Re: [tied] Stative Verbs, or Perfect Tense

From: elmeras2000
Message: 36548
Date: 2005-03-02

--- In, Miguel Carrasquer <mcv@...> wrote:

> >Sure, it was an *-s that lengthened the vowel
> >of Hitt. hasterz 'star' from *H2sté:r (+ added -s),
> I fail to see the relevance. The -s in the Hittite word is
> secondary (there's also haste:r "star"),

I was making a concession, granting you that the *-e:- of IE
*H2sté:r does reflect the working of an earlier nominative *-s
(which has been restored in Hitt., a matter without relevance). But
if you now say that ...

> the /e:/ was long
> to begin with, and stressed /e/ would have given /e:/ in any
> case, whether -s followed or not, and whether it was
> originally long or not.

... then I do not see that you need an earlier *-s to get the Hitt.
3pl.prt in -er. Aren't you saying that stress suffices?

> >but I do not find room
> >for an *-s in either ker 'heart' or per 'house' which are neuters.
> Yes, there's no -s there. Again I fail to see the
> relevance.

It was just meant to show that an original *-s is not needed to
produce a Hittite form ending in /-er/.

> >There
> >is also the problem that, if *-e:r is from older *-er-s, one
would expect
> >the unaccented variant to be *-o:r.
> I wouldn't. I'd expect the unaccented variant of *-ént to
> be *-n.t, and the unaccented variant of *-érs to be *-r.s,
> which is exactly what we find.

You could be right there. I have great trouble understanding the of the active particple in *-n.t from reduplicated or
acrostatic presents. Since the perfect was reduplicated also (and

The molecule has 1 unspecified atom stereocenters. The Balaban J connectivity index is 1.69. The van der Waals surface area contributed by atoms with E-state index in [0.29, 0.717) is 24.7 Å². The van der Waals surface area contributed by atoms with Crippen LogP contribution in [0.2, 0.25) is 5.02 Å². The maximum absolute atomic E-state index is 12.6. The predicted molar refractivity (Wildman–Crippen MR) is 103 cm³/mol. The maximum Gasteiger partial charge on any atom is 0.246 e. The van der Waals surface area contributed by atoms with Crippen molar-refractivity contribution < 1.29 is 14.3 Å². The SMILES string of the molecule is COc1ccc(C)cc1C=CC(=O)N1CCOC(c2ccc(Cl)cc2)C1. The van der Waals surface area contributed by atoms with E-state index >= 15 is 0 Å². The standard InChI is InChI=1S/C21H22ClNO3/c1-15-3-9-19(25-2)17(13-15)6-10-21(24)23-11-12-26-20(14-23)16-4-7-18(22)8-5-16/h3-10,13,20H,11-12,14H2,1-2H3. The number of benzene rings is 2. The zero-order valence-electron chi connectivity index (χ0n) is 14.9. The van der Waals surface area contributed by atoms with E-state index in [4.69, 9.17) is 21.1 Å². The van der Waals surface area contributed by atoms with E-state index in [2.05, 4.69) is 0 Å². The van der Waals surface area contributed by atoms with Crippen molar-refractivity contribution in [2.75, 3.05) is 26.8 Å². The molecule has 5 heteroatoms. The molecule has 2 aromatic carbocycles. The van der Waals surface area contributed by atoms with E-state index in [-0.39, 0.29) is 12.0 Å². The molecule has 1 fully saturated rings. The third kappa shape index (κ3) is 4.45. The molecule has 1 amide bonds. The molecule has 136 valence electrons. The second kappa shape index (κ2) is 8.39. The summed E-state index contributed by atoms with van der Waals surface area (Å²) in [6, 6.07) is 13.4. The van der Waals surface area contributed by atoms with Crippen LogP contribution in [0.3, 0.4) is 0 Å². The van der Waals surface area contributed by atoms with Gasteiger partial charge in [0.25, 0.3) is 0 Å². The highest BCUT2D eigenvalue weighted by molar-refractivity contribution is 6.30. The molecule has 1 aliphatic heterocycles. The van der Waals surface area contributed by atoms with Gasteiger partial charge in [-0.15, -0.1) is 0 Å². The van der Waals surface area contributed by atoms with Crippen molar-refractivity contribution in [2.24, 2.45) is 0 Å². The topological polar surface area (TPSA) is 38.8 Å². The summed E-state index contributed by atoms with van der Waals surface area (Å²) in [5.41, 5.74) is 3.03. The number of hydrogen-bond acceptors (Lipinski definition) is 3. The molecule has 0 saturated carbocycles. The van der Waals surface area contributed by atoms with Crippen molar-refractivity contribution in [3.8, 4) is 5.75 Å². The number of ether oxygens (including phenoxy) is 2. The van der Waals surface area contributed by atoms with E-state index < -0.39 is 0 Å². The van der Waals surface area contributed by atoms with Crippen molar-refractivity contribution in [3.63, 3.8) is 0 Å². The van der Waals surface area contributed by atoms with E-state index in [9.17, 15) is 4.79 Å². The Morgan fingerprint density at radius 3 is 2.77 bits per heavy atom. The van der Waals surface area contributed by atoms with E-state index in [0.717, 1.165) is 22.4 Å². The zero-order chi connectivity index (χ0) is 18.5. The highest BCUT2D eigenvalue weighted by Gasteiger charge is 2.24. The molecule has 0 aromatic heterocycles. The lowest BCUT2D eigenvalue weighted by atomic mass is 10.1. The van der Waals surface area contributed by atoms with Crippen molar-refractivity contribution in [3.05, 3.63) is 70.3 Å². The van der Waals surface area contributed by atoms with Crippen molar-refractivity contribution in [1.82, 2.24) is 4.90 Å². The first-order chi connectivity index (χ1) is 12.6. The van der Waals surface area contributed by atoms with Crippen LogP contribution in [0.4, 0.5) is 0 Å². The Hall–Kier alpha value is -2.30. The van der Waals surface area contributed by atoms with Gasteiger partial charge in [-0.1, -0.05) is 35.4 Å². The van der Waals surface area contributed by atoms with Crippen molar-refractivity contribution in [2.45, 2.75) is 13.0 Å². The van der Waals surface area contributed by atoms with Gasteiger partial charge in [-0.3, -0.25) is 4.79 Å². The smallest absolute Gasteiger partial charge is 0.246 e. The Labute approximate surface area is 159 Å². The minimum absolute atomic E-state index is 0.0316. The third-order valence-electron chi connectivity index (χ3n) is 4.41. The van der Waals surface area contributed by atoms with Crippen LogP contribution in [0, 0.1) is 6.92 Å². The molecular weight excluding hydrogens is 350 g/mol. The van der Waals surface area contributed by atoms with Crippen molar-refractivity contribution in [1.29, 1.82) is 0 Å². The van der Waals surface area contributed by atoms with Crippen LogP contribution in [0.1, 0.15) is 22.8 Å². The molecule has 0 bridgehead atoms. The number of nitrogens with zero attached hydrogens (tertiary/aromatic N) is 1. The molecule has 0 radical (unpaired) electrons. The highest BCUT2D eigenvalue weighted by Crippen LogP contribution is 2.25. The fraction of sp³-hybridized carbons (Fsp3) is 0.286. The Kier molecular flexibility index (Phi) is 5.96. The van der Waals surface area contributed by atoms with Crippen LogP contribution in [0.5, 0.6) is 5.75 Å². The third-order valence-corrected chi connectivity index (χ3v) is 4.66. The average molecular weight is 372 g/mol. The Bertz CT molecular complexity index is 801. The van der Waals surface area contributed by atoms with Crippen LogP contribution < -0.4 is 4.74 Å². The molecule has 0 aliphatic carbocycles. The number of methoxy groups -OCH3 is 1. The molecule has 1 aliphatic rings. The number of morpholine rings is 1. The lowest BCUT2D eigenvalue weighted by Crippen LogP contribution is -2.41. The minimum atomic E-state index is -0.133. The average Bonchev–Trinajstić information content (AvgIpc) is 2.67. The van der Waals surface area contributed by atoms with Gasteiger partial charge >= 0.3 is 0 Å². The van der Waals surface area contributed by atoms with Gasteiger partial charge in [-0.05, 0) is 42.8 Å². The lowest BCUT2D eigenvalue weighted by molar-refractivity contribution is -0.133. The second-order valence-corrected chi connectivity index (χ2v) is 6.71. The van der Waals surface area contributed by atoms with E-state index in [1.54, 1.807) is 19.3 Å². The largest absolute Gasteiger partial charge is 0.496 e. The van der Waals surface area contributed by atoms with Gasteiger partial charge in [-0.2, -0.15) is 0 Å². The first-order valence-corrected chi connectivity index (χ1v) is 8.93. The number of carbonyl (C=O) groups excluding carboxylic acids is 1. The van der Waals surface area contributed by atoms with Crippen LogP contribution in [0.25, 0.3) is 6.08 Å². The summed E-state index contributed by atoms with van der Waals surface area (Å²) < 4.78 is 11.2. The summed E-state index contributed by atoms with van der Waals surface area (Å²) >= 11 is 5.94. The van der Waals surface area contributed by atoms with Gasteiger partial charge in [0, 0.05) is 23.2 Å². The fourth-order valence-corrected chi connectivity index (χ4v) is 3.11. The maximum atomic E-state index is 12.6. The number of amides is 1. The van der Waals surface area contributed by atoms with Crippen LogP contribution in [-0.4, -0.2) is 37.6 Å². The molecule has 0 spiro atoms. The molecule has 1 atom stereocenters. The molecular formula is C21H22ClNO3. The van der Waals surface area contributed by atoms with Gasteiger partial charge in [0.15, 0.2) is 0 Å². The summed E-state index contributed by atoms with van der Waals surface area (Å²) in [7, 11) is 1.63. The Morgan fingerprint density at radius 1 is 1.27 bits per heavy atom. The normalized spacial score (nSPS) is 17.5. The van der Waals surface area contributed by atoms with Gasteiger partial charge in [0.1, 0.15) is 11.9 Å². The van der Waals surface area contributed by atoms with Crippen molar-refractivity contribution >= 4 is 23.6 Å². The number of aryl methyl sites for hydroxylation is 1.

the intensive too if that is what it is), one might expect the same
with **-er-s.

> >> > or in the Toch. prt. III.
> >
> >> -ar/-är can reflect either -r. or -r.s
> >
> >Yes, but the s-interpretation is a choice, not a fact. This is
not evidence.
> You presented it as counterevidence, which it isn't.

Right, it doesn't count.

> >> > For the verbs concerned
> >> >Vedic reflects pervasive -s- in pá, adha:k, but Tocharian
> >> >apparently restricted the renewal to the active. Now the
> >> >question is: Is the vocalism of A nakät, tsakät that of the old
> >> >middle-voice forms, or has it copied that of the sigmatic forms
> >> >which is the same? The partly sigmatic structure of preterite
III is
> >> >easily derived from a blend of the perfect and the s-aorist
> >> >IE *-o- and *-e:- merged in Tocharian.
> >> Except for palatalization. The preterite ñakäs, ñakär has
> >> *e:, the midle nakät, nakänt has *o. So much is clear.
> >There are many cases of analogical palatalization and
depalatalization in
> >Tocharian.
> But clearly not here. If the forms were analogical, they
> would not be different from each other.

I addressed that: they could reflect *ne:k^-/*n.k^- with levelled
vocalism, but unlevelled difference of palatality. Then what is
different counts, and what is the same doesn't.

> >> >> The s-aorist is derived from the Anatolian/Tocharian
> >> >> s-preterite by replacing the stative endings *-h2a, *-th2a
> >> >> by *-m, *-s from the active aorist (root aorist), and adding
> >> >> *-t to the 3rd. person.